A recent white paper co-authored by Brattle economists analyzes high-speed trading in securities markets in light of recent controversies about the impact of these strategies. The paper has been published as a special issue in the May 2014 issue of The Financial Review.
Computerized, high-speed order submission, cancellation, and trading has been riding a wave of technological momentum and innovation over the past decade. In light of recent high profile controversies about high-frequency trading (HFT) and other less transparent corners of the markets, the Securities and Exchange Commission (SEC) and the U.S. Commodity Futures Trading Commission (CFTC) are conducting ongoing investigations of the impacts of these strategies, as well as proposing further regulatory oversight and solutions to address their potentially adverse side effects.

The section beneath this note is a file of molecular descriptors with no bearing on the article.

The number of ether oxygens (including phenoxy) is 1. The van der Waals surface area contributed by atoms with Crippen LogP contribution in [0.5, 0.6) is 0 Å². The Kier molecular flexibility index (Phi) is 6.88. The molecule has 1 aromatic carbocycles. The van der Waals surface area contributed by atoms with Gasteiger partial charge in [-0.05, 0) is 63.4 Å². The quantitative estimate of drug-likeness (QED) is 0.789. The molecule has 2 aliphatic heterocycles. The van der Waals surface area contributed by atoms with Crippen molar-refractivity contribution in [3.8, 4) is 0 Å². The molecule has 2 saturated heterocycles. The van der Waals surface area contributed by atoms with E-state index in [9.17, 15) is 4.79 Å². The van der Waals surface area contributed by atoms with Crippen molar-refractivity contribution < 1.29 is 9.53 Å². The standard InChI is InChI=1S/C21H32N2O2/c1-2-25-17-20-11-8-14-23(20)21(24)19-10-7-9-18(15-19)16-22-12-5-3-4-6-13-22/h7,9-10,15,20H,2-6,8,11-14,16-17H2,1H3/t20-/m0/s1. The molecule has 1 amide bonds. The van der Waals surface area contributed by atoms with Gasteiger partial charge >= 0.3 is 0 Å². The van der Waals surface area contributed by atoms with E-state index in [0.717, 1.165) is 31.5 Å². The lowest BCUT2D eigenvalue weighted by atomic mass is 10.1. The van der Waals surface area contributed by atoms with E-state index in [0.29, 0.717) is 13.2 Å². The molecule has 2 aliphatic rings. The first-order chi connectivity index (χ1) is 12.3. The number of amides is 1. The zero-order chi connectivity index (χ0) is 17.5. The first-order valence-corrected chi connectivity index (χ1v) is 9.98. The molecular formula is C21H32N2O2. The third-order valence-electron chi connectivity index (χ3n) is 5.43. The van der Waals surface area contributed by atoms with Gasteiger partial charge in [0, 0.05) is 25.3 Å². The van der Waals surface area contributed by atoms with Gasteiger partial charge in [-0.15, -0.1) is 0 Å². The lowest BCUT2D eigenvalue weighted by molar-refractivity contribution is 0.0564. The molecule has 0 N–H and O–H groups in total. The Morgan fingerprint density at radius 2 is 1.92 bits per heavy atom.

The paper describes the evolution of increasingly fast automated trading over the past decade and some key features of its associated practices, strategies, and apparent profitability. The authors also survey and contrast several studies on the impacts of such high-speed trading on the performance of securities markets. Finally, they examine some of the regulatory questions surrounding the need, if any, for safeguards over the fairness and risks of high-speed, computerized trading.
The paper, “Computerized and High-Frequency Trading,” was co-authored by Brattle academic advisor Michael A. Goldstein, principal Frank C. Graves, and senior associate Pavitra K. Kumar and can be downloaded below.